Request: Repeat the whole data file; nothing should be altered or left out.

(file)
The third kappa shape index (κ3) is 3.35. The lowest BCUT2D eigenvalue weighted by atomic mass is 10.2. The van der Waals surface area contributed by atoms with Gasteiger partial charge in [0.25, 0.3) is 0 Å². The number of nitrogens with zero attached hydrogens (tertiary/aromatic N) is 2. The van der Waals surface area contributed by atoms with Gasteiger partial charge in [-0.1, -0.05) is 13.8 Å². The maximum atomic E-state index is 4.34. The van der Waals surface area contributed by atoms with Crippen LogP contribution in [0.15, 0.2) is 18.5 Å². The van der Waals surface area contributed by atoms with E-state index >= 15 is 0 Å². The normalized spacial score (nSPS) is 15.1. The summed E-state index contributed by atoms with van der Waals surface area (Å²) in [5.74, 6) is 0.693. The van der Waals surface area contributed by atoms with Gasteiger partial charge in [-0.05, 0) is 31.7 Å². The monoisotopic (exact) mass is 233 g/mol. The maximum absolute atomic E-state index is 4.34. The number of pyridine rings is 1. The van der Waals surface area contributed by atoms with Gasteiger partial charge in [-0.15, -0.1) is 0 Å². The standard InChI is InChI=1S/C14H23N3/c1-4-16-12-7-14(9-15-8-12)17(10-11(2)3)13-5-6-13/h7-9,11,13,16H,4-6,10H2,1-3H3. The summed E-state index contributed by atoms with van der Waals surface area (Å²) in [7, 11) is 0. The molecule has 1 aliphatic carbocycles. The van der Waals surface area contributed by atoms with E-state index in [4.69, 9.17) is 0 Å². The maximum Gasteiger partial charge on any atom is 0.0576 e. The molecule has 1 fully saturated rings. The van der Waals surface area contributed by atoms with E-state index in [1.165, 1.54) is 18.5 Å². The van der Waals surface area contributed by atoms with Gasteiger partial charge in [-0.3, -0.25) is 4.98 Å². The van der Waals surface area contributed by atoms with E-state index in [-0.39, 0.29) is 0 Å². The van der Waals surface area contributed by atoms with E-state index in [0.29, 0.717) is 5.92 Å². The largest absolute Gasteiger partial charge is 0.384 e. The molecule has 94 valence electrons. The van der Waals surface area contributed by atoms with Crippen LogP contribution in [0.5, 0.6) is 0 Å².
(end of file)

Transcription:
The third kappa shape index (κ3) is 3.35. The lowest BCUT2D eigenvalue weighted by atomic mass is 10.2. The van der Waals surface area contributed by atoms with Gasteiger partial charge in [0.25, 0.3) is 0 Å². The number of nitrogens with zero attached hydrogens (tertiary/aromatic N) is 2. The van der Waals surface area contributed by atoms with Gasteiger partial charge in [-0.1, -0.05) is 13.8 Å². The maximum atomic E-state index is 4.34. The van der Waals surface area contributed by atoms with Crippen LogP contribution in [0.15, 0.2) is 18.5 Å². The van der Waals surface area contributed by atoms with E-state index >= 15 is 0 Å². The normalized spacial score (nSPS) is 15.1. The summed E-state index contributed by atoms with van der Waals surface area (Å²) in [5.74, 6) is 0.693. The van der Waals surface area contributed by atoms with Gasteiger partial charge in [-0.05, 0) is 31.7 Å². The monoisotopic (exact) mass is 233 g/mol. The maximum absolute atomic E-state index is 4.34. The number of pyridine rings is 1. The van der Waals surface area contributed by atoms with Gasteiger partial charge in [-0.15, -0.1) is 0 Å². The standard InChI is InChI=1S/C14H23N3/c1-4-16-12-7-14(9-15-8-12)17(10-11(2)3)13-5-6-13/h7-9,11,13,16H,4-6,10H2,1-3H3. The summed E-state index contributed by atoms with van der Waals surface area (Å²) in [7, 11) is 0. The molecule has 1 aliphatic carbocycles. The van der Waals surface area contributed by atoms with E-state index in [4.69, 9.17) is 0 Å². The maximum Gasteiger partial charge on any atom is 0.0576 e. The molecule has 1 fully saturated rings. The van der Waals surface area contributed by atoms with E-state index in [1.165, 1.54) is 18.5 Å². The van der Waals surface area contributed by atoms with Gasteiger partial charge in [-0.3, -0.25) is 4.98 Å². The van der Waals surface area contributed by atoms with E-state index in [-0.39, 0.29) is 0 Å². The van der Waals surface area contributed by atoms with E-state index in [0.29, 0.717) is 5.92 Å². The largest absolute Gasteiger partial charge is 0.384 e. The molecule has 94 valence electrons. The van der Waals surface area contributed by atoms with Crippen LogP contribution in [0.5, 0.6) is 0 Å².